CoffeeBeer >> Pint Pleasures >> Previous Beer Columns >> 2 More Derbyshire Pubs
The Old Hall, Market Place, Hope, Derbyshire
The Peacock Inn, 412 Chatsworth Road, Chesterfield, Derbyshire
Last summer, on a rare hot Bastille Day, I went with some friends out to the Hope Valley in the Peak District. Famous for its sheepdog trials, the Hope Valley lies between Castleton and Hathersage. The name Hope means "valley", and there are traces of a Roman fort in Brough, located just east of the village of Hope.
We were there for the Hope Valley Classic Car Show. Situated in the open air opposite the Travellers Rest Country Inn, the show featured lots of gorgeous vintage cars. One of the highlights for me was when Holly and I checked out the vintage Route 95 bus, an earlier double-decker version of the same Walkley bus that ran me over several years ago. I was impressed by the amount of legroom on the upper level, much more than today's buses have. Sadly the bus was parked on display so we couldn't actually go for a ride in it.
Naturally ooh-ing and aah-ing over all those classic cars in the hot sun worked up a thirst, so we headed down the road for refreshment to the Old Hall in the village of Hope. Originating from 1272, the original Hope Hall was demolished in the 16th century and then rebuilt as a home for the Balguy family who owned lots of land. It first opened as an inn in 1730 and was called the Cross Daggers.
The pub was fairly crowded on this Sunday afternoon, but we managed to make it up to the bar where Andrew and I ordered pints of Harvest Pale (3.8% ABV, Castle Rock Brewery, Nottingham, Nottinghamshire). Always a good golden and nicely hoppy standby, this was a perfect summer's day pint, and it was very well kept indeed. Other viable choices available that day on the six handpumps included Theakston Lightfoot and Adnams Southwold Bitter.
The six of us sat out in the front garden by the large car park and next to the Old Hall tea room. The pub serves classic pub meals and the tea room is open for breakfast, lunch, and afternoon tea. The Old Hall also offers accommodation, making it a perfect place to stay over for a weekend walking in the Peak District. I'll have to remember that.
On the other side of northern Derbyshire in Chesterfield is the Peacock Inn. Situated at the eastern end of Chesterfield's pub-rich Brampton Mile, the pub consists of two rooms, one -- labelled the Tap Room -- with a dartboard and the other with an open fire. There is a small deck with tables out front, and the decor is your old-fashioned traditional pub decor. I was there with Andrew and Dave to see Leicester-based singer-songwriter Calder McLaughlin perform. It was a Friday night and the warm pub was full of regulars playing darts and watching the end of the football match. We managed to grab the last table available in the room in which Calder was performing, between a speaker and the bar.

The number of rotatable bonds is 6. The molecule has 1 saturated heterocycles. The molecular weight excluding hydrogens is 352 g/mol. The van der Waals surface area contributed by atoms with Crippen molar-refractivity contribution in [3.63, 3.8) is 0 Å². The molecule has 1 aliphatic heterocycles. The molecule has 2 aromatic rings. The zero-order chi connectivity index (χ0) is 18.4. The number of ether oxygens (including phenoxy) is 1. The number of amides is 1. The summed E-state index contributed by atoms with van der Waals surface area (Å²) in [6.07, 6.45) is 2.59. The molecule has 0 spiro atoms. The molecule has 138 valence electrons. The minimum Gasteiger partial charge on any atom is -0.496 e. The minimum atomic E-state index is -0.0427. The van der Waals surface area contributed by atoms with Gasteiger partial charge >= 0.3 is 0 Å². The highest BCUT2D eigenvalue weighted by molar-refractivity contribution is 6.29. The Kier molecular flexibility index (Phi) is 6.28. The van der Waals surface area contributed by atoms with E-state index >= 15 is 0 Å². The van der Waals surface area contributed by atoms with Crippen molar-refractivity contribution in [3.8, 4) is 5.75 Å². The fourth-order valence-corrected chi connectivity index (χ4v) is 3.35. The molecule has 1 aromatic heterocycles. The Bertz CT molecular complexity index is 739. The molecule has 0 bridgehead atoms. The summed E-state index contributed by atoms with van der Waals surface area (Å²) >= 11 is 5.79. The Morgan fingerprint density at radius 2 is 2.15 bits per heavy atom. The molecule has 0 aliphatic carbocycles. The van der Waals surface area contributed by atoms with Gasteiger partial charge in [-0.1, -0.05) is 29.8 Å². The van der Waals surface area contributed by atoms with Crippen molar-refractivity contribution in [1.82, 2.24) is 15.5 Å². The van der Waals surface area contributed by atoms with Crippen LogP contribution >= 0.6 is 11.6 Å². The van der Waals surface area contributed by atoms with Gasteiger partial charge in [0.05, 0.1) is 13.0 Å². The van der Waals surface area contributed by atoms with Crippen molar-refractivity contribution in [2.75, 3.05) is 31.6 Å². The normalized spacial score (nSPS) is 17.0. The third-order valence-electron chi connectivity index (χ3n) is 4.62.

There were four cask ales on. Andrew and I went for pints of an old friend, Harvest Pale (3.8% ABV, Castle Rock Brewery, Nottingham, Nottinghamshire). It was a surprisingly pleasant lightly hopped pint, considering I've been spoiled lately on the much hoppier Nectar Pale. As we sat sipping and listening we were intrigued by the two doors near us, one labelled "Ladies" and the other labelled both "Gents" and "Beer Garden". We decided to investigate the Gents and found the huge back garden with a covered area and a marquis.
On a second visit just the other night, once again to see Calder perform, I accidentally ordered a pint of Mad Goose (4.2% ABV, Purity Brewing, Great Alne, Warwickshire). I say accidentally because I had been attracted by the sign perched on top of the handpump which mentioned a 4.0% ABV American IPA-style hoppy beer. This was a bit misleading, but fortunately my choice worked out okay, as the Mad Goose had a very very bitter edge, just like a wonderfully irate fowl turkey-trotting across my tongue. While we listened to Calder perform his new songs and a few covers, Holly and I were inspired to check out the quality of the concrete in the covered area of the back garden. (We're avid members of the Concrete Appreciation Society. What more can I say?) While checking the strength of the concrete by standing on it we asked the barman who was out for a smoke break if there was also a Ballet Room and a Cha-Cha-Cha Room as well as the Tap Room. He admitted he wasn't sure.
The Peacock was voted Chesterfield and District CAMRA Pub of the season 2012. Monday night is quiz night, Wednesdays features darts and dominoes, and Thursday night is Folk Night, with live entertainment on alternate Fridays.